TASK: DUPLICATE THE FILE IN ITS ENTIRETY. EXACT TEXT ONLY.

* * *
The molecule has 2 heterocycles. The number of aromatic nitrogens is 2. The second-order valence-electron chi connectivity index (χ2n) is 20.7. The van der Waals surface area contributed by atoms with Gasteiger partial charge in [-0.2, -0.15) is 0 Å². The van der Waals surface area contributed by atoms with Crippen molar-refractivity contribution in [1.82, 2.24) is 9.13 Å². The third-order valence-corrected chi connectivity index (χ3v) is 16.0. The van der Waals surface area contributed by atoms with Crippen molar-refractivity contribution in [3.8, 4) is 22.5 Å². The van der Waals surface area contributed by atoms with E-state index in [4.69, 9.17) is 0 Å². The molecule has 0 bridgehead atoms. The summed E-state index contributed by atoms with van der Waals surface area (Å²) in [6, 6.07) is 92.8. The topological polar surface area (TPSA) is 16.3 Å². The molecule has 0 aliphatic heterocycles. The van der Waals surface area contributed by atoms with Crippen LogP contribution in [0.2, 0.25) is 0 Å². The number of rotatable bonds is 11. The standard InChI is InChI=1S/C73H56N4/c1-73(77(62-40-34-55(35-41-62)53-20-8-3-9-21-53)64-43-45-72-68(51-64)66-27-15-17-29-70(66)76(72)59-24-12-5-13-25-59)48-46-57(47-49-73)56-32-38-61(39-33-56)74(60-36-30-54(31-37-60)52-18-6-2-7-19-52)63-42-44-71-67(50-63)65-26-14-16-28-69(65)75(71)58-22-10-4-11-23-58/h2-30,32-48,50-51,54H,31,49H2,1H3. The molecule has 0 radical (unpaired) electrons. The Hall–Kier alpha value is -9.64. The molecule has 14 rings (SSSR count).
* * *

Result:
The molecule has 2 heterocycles. The number of aromatic nitrogens is 2. The second-order valence-electron chi connectivity index (χ2n) is 20.7. The van der Waals surface area contributed by atoms with Gasteiger partial charge in [-0.2, -0.15) is 0 Å². The van der Waals surface area contributed by atoms with Crippen molar-refractivity contribution in [1.82, 2.24) is 9.13 Å². The third-order valence-corrected chi connectivity index (χ3v) is 16.0. The van der Waals surface area contributed by atoms with Crippen molar-refractivity contribution in [3.8, 4) is 22.5 Å². The van der Waals surface area contributed by atoms with E-state index in [4.69, 9.17) is 0 Å². The molecule has 0 bridgehead atoms. The summed E-state index contributed by atoms with van der Waals surface area (Å²) in [6, 6.07) is 92.8. The topological polar surface area (TPSA) is 16.3 Å². The molecule has 0 aliphatic heterocycles. The van der Waals surface area contributed by atoms with Crippen LogP contribution in [0.2, 0.25) is 0 Å². The number of rotatable bonds is 11. The standard InChI is InChI=1S/C73H56N4/c1-73(77(62-40-34-55(35-41-62)53-20-8-3-9-21-53)64-43-45-72-68(51-64)66-27-15-17-29-70(66)76(72)59-24-12-5-13-25-59)48-46-57(47-49-73)56-32-38-61(39-33-56)74(60-36-30-54(31-37-60)52-18-6-2-7-19-52)63-42-44-71-67(50-63)65-26-14-16-28-69(65)75(71)58-22-10-4-11-23-58/h2-30,32-48,50-51,54H,31,49H2,1H3. The molecule has 0 radical (unpaired) electrons. The Hall–Kier alpha value is -9.64. The molecule has 14 rings (SSSR count).